Many foot conditions are the results of some sort of infection, wound or inflammation.
For example, Plantar warts are a viral skin infection while heel or arch pain can be the result of a sprain or strain that needs time to heal. Did you know both of these conditions could benefit from the right dietary nutrients?
And that’s not all. Diabetics often have a number of issues with their feet, which can drastically be improved by a well-rounded diet. Certain foods can help to bring down swelling experienced by sufferers of neuroma, too. The list goes on and on.
Let’s look at some important nutrients and the role they play in promoting healing and maintaining proper foot care:
Probiotics for Foot Skin Infections
One foot skin condition, Dyshidrotic eczema, forms around the tips or sides of your toes and soles. Sufferer’s feet can become very itchy and inflamed due to dryness and scratching, but research shows that some friendly bacteria might be able to help.
In fact, there’s some evidence that probiotics may help to build collagen, the main protein in skin that affects your texture and tone.
Load up on yogurt or kefir to assist your body in combating eczema. Pair it with inflammation reducing foods like kale, avocados or any of these recommendations from Harvard’s Medical School.
Zinc for Diabetic Foot Conditions
For those who suffer from diabetic foot conditions, incorporating zinc into your diet can help those with open sores to heal quicker.
According to a study published on PMC, zinc deficiency was associated with skin lesions and comprised wound healing. Zinc is an essential trace element, a micronutrient, that is required for cell membrane repair and immune system function. In tandem with exercise, a zinc-rich diet can help reduce diabetic foot ailments.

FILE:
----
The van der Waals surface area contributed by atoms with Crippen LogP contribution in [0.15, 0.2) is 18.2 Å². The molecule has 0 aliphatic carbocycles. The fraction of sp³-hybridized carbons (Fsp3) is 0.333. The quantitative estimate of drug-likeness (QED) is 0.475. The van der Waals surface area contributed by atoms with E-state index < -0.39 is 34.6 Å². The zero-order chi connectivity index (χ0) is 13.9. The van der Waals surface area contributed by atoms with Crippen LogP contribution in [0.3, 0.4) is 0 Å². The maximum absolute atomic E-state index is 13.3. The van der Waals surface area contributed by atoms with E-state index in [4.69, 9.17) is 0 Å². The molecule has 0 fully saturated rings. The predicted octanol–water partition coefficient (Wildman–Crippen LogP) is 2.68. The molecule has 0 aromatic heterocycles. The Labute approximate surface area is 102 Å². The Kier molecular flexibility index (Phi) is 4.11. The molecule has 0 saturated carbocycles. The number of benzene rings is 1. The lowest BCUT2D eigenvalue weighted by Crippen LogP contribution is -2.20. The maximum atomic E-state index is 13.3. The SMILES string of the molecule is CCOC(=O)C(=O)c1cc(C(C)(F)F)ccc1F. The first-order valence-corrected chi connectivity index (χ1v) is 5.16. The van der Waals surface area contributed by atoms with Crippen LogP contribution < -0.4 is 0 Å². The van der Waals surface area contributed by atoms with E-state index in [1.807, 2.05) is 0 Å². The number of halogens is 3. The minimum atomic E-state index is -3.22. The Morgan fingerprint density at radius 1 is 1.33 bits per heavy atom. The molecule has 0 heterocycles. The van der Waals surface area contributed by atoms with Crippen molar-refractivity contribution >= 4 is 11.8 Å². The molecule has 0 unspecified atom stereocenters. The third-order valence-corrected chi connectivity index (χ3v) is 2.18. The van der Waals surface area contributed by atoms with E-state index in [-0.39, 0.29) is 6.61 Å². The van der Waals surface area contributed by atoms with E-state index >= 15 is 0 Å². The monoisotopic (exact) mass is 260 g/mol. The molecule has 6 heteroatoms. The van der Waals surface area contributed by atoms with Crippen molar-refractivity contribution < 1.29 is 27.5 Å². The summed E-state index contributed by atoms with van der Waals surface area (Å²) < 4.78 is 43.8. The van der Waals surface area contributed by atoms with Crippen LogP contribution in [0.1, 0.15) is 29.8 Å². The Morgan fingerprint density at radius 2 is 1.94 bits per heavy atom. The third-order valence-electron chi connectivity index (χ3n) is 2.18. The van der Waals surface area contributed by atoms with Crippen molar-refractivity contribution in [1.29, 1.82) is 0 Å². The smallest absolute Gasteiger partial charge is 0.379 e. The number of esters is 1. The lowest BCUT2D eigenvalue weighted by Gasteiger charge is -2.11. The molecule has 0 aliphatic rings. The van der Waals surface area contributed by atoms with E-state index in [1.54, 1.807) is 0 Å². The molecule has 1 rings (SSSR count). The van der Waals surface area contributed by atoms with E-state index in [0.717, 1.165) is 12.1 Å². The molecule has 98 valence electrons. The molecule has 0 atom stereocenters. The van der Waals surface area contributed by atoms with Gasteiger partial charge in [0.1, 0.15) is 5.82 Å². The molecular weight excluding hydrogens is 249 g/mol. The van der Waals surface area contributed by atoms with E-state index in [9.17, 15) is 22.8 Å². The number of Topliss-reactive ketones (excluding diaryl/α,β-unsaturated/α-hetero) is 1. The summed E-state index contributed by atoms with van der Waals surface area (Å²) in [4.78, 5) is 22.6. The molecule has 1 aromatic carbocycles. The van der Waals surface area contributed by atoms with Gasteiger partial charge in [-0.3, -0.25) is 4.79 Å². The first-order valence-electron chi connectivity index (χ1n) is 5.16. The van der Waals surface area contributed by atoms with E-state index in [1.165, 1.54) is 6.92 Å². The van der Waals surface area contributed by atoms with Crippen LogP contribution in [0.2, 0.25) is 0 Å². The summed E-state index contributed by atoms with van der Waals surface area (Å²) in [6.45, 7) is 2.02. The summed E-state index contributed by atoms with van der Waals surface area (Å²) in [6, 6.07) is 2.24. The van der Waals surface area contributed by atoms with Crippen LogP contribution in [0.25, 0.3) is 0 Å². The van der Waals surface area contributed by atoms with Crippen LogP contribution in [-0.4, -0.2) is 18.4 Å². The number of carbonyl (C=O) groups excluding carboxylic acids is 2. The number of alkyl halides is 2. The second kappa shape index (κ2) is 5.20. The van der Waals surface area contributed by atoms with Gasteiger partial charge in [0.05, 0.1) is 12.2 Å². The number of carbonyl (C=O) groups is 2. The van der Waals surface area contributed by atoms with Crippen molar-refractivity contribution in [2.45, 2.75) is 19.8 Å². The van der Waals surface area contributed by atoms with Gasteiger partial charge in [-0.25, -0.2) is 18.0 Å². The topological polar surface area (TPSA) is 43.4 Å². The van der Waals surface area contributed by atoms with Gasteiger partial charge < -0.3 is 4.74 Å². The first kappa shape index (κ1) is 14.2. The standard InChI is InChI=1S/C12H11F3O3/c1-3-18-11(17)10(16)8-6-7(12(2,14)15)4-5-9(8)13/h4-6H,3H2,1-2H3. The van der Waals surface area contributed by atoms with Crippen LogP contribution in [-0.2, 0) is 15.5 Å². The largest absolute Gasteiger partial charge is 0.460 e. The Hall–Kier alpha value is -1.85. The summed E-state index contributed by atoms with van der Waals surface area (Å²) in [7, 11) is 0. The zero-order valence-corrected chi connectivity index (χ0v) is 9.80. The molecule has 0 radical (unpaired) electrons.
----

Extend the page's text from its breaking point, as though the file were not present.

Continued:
Those with diabetic foot problems also need to be mindful of maintaining good circulation. Fish, nuts, and oranges can improve blood flow, according to HeartMD Institute, so be sure to chow down on them!
Vitamins C & A for Foot Tendonitis
Many tendon issues are associated with swelling pain, with patients needing to ice and rest their injured feet.
Vitamin A helps to keep your immune system from overreacting and causing inflammation. Vitamin C helps to get rid of free radicals that damage cells and tissues and cause inflammation.
That makes both vitamins winners for those with any form of foot tendonitis, including the five listed in our linked article. Luckily, many foods contain these vitamins and other anti-inflammatory properties, such as leafy greens like kale and collards, blueberries, olive oil and more. These foods can also help those with arthritic pain in their ankles or toes as well.
Protein & Calcium for Foot Fractures or Bone Injuries
You’ve probably heard to eat your calcium for strong bones, but did you know that about half of your bone’s structure is comprised of protein? When you fracture a bone in your foot, your body needs protein as well as calcium to repair the damage.
Those who consume these nutrients regularly saw decreased fracture risk and enhanced their healing process after a fracture, in this 2017 study. Meat and cheeses are great sources of protein, and vegetables like broccoli and turnips can give you a hearty dose of calcium.
Pair it with these key minerals and vitamins for fracture healing and you’ll be on a speedy road to recovery.
Proper Nutrition is Necessary for Healing!
These are just a few ways that a healthy diet can help improve your foot and ankle problems. Not all podiatrists understand how food choices expedite your healing processing, but here at Foot & Ankle Group, we try to be mindful of all methods for improvement.
Struggling with a condition and not sure if changing your diet can help? Give us a call at 239-936-5400 to schedule an appointment, today. Our doctors will take a look at the problem and counsel you on the best solution.
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